Reeling from its financial problems and a collapsing SUV market, General Motors on Tuesday closed its factories in Janesville, Wis., and in Moraine, Ohio, marking the passing of an era when big sport utilities ruled the road.
JANESVILLE, Wis. — Even a federal bailout could not save three of the last remaining plants in the United States still making sport-utility vehicles (SUVs).
Reeling from its financial problems and a collapsing SUV market, General Motors on Tuesday closed its factories in Janesville, Wis., and in Moraine, Ohio, marking the passing of an era when big sport utilities ruled the road. The moves followed the shutdown last Friday of Chrysler’s factory in Newark, Del., which produced full-size SUVs.
The last Chevrolet Tahoe rolled off the line here in Janesville shortly after 7 a.m. in the 90-year-old plant, which had built more than 3.7 million big SUVs since the early 1990s.
Most of the plant’s 1,100 remaining workers were not scheduled to work the final day, but many showed up for an emotional closing ceremony.
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Dan Doubleday, who had 22 years on the job, broke down in the plant’s snowy parking lot afterward. “I was a forklift driver,” he said, glancing at his watch through welling tears. “Until about seven minutes ago.”
At the Mocha Moment coffee shop around the corner, co-workers Michael Berberich and Lisa Gonzalez exchanged Christmas presents just as they had most years since they were both hired in 1986. “For a while we had it made,” Gonzalez said. “I just wish it would have lasted.”
The fate of the Janesville, Moraine and Newark plants was sealed this spring, when rising gas prices suddenly made SUVs unpopular — long before President Bush approved $17.4 billion in emergency loans last week to keep GM and Chrysler out of bankruptcy.
While the overall new-vehicle market has dropped 16 percent so far this year, sales of big SUVs have plummeted 40 percent.
With consumers shifting rapidly to smaller, more fuel-efficient cars, GM no longer needed to produce big SUVs in Janesville as well as in a plant in Texas.
Still, some Janesville workers felt GM broke a pledge in its 2007 contract with the United Automobile Workers to keep the factory running.
“We didn’t deserve this,” said John Dohner Jr., shop chairman at UAW Local 95. “We’ve all put a lot of hard work into trying to secure a future here.”
Shrinking market shares have forced GM, Chrysler and Ford to close more than a dozen assembly plants and shed tens of thousands of workers in recent years. That has devastated communities from Georgia to New Jersey and from Michigan to Oklahoma.
Even so, GM and Chrysler are likely to close more manufacturing facilities as they overhaul operations to meet conditions of the federal loans.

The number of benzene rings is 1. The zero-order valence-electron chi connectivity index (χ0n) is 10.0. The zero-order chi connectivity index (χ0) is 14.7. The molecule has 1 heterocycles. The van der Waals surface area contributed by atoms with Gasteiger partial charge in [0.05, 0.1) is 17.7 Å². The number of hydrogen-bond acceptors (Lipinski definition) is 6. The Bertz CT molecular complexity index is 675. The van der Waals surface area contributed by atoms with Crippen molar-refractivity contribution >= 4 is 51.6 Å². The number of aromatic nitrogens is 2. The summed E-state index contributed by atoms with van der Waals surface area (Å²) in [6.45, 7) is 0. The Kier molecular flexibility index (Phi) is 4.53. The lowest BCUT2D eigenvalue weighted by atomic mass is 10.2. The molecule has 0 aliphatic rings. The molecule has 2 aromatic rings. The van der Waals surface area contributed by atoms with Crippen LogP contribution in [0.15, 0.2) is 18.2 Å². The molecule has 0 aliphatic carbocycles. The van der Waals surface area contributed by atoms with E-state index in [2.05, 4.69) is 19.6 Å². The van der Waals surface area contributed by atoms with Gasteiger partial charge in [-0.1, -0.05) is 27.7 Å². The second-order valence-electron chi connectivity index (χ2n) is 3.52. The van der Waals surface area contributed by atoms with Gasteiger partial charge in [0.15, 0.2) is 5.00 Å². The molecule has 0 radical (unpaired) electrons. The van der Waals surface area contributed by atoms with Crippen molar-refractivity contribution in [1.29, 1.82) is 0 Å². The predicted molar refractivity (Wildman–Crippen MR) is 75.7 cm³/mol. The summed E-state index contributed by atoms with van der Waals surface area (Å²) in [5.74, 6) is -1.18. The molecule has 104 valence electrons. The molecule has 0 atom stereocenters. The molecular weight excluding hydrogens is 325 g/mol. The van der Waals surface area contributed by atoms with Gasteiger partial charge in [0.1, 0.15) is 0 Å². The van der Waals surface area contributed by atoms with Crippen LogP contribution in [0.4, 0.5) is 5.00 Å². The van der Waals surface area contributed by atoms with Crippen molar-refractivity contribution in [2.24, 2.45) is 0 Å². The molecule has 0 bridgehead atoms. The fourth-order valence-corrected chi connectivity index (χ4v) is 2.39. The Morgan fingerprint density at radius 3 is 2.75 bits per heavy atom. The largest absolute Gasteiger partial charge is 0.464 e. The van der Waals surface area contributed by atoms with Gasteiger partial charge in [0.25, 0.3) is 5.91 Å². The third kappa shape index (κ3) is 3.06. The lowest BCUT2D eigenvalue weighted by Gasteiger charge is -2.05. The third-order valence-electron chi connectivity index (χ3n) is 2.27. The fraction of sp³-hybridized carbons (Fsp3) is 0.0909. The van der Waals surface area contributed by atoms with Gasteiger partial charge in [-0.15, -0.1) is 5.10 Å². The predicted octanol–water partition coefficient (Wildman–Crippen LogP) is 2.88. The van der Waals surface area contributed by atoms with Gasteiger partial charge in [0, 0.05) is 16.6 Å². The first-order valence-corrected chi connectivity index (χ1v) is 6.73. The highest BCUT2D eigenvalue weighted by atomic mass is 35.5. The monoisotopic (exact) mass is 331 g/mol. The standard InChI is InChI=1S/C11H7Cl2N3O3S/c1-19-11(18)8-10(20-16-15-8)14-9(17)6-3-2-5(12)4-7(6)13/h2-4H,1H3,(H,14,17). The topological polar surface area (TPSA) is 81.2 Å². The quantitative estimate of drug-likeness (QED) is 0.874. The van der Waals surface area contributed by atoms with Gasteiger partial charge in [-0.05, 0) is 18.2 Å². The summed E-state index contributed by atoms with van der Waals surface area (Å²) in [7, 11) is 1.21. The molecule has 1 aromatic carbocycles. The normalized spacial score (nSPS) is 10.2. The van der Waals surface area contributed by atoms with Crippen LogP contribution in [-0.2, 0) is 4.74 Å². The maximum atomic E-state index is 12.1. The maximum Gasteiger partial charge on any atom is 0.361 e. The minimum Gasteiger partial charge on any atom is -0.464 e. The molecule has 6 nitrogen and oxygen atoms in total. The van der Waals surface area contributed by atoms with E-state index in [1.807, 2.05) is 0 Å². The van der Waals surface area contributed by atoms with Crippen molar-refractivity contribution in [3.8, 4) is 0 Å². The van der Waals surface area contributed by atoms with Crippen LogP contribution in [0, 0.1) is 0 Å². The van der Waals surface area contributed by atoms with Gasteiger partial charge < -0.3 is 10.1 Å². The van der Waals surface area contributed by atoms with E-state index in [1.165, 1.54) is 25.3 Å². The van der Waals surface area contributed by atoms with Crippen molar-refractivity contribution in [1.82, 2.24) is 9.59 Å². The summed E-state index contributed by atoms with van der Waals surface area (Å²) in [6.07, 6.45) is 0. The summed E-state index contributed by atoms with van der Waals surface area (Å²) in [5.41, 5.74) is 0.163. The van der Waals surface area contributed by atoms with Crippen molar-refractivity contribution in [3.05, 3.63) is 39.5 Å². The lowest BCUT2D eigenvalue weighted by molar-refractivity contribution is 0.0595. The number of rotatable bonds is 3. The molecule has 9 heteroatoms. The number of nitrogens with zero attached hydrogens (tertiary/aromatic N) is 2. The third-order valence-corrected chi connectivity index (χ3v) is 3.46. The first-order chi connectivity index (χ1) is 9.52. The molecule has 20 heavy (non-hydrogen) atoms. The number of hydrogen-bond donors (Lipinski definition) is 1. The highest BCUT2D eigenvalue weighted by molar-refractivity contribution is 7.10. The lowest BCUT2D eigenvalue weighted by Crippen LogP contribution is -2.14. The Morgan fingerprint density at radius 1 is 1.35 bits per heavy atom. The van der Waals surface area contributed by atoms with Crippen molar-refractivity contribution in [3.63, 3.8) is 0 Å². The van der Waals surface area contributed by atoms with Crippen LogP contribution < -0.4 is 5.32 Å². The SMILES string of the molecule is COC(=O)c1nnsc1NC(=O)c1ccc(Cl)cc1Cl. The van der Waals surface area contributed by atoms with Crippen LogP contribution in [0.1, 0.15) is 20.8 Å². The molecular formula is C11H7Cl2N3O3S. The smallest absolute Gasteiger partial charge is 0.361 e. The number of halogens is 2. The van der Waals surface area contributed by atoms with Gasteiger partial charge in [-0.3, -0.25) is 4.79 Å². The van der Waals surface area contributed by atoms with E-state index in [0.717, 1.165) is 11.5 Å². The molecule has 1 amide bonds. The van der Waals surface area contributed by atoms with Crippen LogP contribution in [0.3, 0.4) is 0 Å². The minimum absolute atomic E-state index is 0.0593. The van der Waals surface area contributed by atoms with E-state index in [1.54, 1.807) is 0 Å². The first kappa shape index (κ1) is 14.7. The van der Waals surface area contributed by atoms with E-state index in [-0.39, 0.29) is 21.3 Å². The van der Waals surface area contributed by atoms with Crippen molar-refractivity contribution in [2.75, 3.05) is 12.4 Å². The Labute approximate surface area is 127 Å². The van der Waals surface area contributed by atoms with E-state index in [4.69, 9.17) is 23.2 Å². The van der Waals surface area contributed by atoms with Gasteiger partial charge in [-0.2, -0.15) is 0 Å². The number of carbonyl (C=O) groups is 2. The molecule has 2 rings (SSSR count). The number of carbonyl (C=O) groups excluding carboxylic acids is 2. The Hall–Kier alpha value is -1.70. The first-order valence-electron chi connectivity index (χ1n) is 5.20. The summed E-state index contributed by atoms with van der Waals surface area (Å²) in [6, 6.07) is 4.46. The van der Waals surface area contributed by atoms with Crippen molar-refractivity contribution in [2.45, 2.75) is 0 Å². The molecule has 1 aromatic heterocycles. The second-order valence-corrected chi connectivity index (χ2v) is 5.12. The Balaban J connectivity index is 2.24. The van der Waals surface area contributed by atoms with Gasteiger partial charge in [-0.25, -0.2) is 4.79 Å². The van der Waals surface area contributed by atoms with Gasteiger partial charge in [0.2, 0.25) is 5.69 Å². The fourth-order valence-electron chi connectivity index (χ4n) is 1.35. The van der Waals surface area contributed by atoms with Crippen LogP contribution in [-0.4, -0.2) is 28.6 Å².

“The companies are moving very fast now to close plants, but it may be too little, too late,” said John Casesa, a principal in the Casesa Shapiro Group, a consulting firm. “They’re doing now what they should have done 15 or 20 years ago.”
GM’s Moraine plant was the last to build the midsize Chevrolet Blazers and GMC Envoys that were once among the best-selling vehicles in the country.
The Janesville factory built three of the biggest and most profitable vehicles in GM’s lineup, the Chevrolet Tahoe and Suburban and GMC Yukon. The Chrysler plant in Newark also made big SUVs — the Dodge Durango and Chrysler Aspen.
Their closings leave the Big Three with only one factory each still devoted to making traditional big SUVs — Ford in Kentucky, GM in Texas and Chrysler in Detroit.
The Janesville plant once employed more than 5,000 workers and turned out 20,000 Tahoes, Yukons and Suburbans each month. With its closing, residents worried about the future of this city of 64,000 people, about 75 miles southwest of Milwaukee.
“Janesville will lose a lot,” said Patti Homan, as she finished a strawberry-topped waffle at the nearby Eagle Inn restaurant. “I expect my electricity to go up, water rates to go up, property taxes to go up, and the value of my home to go down.”
Homan worked in the plant for 23 years, and her father, brother and husband all retired from the factory. “It’s generation after generation for so many families here,” she said.
The closing of an auto plant draws a crowd, with some people somber and nostalgic and others defiant and energized.
Outside the Janesville plant on Tuesday, a few workers posed for pictures in front of the building while others said their goodbyes as they loaded gear in their snow-covered SUVs
Many of the workers trudged over to a one-story, cinder-block building on the grounds of the factory, a bar called the Zoxx 411 Club. A sign said “customers only” and forbade reporters and media from entering.
Outside, a cluster of reporters, including a documentary film crew from Japan, tried to interview workers about the last days of the SUV plant.
“It’s been a good ride, man,” said Frank Hereford, a body-shop worker, as he left the plant with a microwave oven that heated up countless lunches during many of his 38 years with GM.
“Good people worked down here.”